Today, more and more women are surviving breast cancer, which means more and more are concerned about what life after treatment looks like. It’s a problem created by our own success — because more women are surviving, we’re now looking for ways to support them as they get back to their lives post-cancer.
Fighting cancer is difficult, but adjusting to life after cancer can be nearly as hard. All of a sudden, your life no longer revolves around the disease — now what? For many young women, their attention turns to having children.
When it comes to pregnancy after breast cancer, many have concerns as they begin to refocus on growing their family and looking toward the future. These are a few of the questions I often hear from patients and families in this stage of life.
Is it safe to have a baby after breast cancer?
Studies have shown that it is in fact safe to have a baby after breast cancer treatment. Two recent studies in particular concluded that pregnancy and childbirth do not impair a woman’s survival after breast cancer.
- A retrospective, multi-center trial from Europe was recently presented at the 2017 American Society of Clinical Oncology meeting, evaluating the safety of pregnancy after breast cancer treatment. This study included 1207 patients, 333 of whom were pregnant compared with 874 who were not. After a median follow-up of 10 years, there were no differences in survival rates between the two groups.
- Another retrospective, observational study from the Ontario Cancer Registry in Canada evaluated the effect of pregnancy on the outcomes of women diagnosed with breast cancer. After a median follow-up of five years, those who became pregnant after breast cancer treatment actually had a higher five-year survival rate than those who did not become pregnant. It is possible that the better outcomes may be partially due to the “healthy mother” effect because women who become pregnant are typically healthy and may be more likely to live longer. Nevertheless, this study illustrates that pregnancy does not have a negative effect on women’s health and survival rates after breast cancer treatment.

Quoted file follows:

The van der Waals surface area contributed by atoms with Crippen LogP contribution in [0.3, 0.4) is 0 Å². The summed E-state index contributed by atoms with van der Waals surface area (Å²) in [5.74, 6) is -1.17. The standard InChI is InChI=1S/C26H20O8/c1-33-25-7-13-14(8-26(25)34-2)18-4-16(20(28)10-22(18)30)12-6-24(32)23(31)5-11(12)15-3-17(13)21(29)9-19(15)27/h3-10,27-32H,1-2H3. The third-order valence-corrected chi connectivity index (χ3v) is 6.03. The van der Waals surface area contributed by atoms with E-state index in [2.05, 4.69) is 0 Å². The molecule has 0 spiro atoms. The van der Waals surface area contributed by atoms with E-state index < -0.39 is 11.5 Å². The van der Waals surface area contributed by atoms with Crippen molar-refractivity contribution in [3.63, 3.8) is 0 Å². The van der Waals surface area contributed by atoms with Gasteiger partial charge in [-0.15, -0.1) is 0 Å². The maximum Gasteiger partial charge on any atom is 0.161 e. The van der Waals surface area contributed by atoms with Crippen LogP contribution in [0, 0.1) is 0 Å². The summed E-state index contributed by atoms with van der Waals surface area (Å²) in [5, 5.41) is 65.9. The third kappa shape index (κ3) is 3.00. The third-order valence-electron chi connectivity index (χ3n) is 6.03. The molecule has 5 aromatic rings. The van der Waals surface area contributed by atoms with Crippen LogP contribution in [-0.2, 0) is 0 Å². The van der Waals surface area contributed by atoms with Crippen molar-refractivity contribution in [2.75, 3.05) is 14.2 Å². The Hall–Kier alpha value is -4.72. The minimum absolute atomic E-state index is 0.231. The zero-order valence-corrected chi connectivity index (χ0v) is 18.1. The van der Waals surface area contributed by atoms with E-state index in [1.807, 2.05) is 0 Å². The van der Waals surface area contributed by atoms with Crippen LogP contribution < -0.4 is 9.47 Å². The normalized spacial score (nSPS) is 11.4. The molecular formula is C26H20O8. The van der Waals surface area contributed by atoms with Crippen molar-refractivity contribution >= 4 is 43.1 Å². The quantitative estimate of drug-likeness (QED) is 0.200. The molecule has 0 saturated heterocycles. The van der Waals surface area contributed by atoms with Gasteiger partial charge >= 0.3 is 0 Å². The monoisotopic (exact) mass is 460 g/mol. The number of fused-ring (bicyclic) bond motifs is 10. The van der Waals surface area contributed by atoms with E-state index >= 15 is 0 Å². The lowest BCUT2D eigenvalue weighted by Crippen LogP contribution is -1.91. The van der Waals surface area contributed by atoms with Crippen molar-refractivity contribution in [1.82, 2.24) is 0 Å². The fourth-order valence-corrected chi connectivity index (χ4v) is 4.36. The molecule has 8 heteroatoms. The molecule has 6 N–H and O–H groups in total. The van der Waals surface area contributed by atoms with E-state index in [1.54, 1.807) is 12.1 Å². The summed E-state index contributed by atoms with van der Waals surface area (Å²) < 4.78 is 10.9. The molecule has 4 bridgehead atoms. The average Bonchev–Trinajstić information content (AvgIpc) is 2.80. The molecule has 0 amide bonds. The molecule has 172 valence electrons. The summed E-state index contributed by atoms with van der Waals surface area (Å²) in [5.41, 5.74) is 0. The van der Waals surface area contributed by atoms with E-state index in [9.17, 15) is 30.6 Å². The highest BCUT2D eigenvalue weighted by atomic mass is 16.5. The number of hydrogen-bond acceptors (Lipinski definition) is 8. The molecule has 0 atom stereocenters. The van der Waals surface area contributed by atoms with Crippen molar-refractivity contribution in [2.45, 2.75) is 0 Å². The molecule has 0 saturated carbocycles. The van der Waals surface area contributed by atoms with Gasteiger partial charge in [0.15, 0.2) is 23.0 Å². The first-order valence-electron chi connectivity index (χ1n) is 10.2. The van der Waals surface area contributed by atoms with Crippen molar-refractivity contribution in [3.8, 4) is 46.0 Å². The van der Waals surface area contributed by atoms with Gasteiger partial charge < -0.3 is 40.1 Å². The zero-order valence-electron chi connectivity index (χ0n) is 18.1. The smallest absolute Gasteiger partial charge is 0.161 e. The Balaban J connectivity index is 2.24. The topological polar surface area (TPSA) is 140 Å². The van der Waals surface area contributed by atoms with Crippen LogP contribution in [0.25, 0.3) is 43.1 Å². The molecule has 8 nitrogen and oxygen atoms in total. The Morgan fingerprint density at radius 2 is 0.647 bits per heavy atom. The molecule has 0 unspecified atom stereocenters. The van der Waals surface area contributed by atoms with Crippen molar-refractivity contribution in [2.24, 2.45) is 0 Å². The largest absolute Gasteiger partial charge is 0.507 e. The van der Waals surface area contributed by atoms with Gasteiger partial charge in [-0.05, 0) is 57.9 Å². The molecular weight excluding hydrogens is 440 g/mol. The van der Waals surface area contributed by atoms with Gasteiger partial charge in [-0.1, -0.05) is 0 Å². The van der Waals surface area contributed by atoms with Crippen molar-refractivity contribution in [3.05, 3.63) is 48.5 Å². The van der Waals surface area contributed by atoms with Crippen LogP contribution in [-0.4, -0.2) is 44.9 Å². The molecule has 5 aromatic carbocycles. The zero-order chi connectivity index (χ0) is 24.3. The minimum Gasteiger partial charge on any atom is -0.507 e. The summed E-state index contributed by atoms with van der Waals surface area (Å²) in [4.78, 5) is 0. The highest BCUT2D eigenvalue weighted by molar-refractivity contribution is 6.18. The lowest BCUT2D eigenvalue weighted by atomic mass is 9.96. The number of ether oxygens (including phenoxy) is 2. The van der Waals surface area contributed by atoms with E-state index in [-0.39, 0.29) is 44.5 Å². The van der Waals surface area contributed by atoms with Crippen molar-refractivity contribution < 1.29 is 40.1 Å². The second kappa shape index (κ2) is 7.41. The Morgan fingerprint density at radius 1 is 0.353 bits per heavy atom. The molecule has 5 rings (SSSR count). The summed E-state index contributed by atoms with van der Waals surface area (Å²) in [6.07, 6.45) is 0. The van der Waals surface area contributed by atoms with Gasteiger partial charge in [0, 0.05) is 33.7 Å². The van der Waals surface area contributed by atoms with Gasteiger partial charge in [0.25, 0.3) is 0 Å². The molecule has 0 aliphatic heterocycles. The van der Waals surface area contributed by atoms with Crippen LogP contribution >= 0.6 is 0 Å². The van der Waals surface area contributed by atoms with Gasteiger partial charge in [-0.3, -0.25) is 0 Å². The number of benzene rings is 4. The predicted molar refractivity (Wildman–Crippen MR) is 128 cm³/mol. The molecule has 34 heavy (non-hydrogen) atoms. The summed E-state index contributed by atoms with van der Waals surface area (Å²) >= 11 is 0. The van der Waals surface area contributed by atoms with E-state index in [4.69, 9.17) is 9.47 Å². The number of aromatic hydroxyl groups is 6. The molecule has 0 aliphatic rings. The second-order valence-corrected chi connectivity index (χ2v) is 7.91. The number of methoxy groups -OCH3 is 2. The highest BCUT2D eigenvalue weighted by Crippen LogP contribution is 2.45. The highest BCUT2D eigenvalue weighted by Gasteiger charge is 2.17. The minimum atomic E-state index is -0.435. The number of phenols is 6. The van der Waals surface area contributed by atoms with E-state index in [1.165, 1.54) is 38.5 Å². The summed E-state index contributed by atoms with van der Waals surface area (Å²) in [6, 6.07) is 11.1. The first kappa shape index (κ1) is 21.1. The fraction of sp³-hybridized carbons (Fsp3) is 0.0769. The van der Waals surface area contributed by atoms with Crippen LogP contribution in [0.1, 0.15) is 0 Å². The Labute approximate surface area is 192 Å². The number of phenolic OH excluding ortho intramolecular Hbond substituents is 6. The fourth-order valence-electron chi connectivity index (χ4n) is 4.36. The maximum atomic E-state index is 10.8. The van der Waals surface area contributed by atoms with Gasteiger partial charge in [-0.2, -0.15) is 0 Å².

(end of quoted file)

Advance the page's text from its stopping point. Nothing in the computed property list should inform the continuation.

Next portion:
For young women who face a breast cancer diagnosis early in life, these studies can help give you confidence as you move on to the next phase of your life.
Is it harder to get pregnant after breast cancer?
Fortunately, most women who are young when they go through chemotherapy do not have issues with fertility. But about 10 percent of patients find that their fertility does not return after treatment ends.
For women concerned about fertility, there are options. Some women choose to shut down their ovaries with medicine, which allows them to receive chemotherapy treatments without affecting the ovaries. Others choose to harvest their eggs prior to treatment. It only takes two weeks to complete this process, which makes it possible for women to harvest their eggs before beginning chemotherapy.
There are several options for women concerned about becoming pregnant after they finish treatment — talk to your doctor about which option might be right for you.
Some women have to have their ovaries removed, particularly patients with the BRCA1 or BRCA2 genetic mutations. Some of these young women choose to cryopreserve their ovaries or some of their eggs, and can even preselect them for the ones that don’t have the mutation.
How long should you wait after finishing treatment to have a baby?
Normally, I suggest waiting two years, but it may depend on what kind of treatment you are on. This two-year window is referred to as the “disease interval,” in which we might anticipate a recurrence of the disease. Once you pass that mark, experts consider it safe to become pregnant.
Can you breastfeed after treatment and surgery?
Usually, the cancerous breast has been treated with radiation, so most of the time that side cannot breastfeed, unless it’s been a very long time since the treatment finished. However, the other breast is still an option as a way to safely breastfeed, as long as the milk production is enough.
What if you’re pregnant when you’re diagnosed with breast cancer?
Women who are pregnant when they are diagnosed with breast cancer can undergo chemotherapy treatments and surgery. We avoid some chemotherapy agents that cross the placenta, but most of the active drugs given for breast cancer can be given safely without harm to the unborn child. Surgery is also safe in the second and third trimesters of the pregnancy. On the other hand, we do avoid anti-estrogen and radiation treatments until after the baby has been delivered.
About 250,000 women are diagnosed with breast cancer every year. Since the average age for a breast cancer diagnosis is around 60, most of these women are past childbearing age. However, for the roughly 26,000 women diagnosed with breast cancer who are 45 years and under, pregnancy quickly becomes a concern.
If you have been diagnosed with breast cancer and have questions about pregnancy, I’d advise you to talk to your doctor and figure out what your options are moving forward.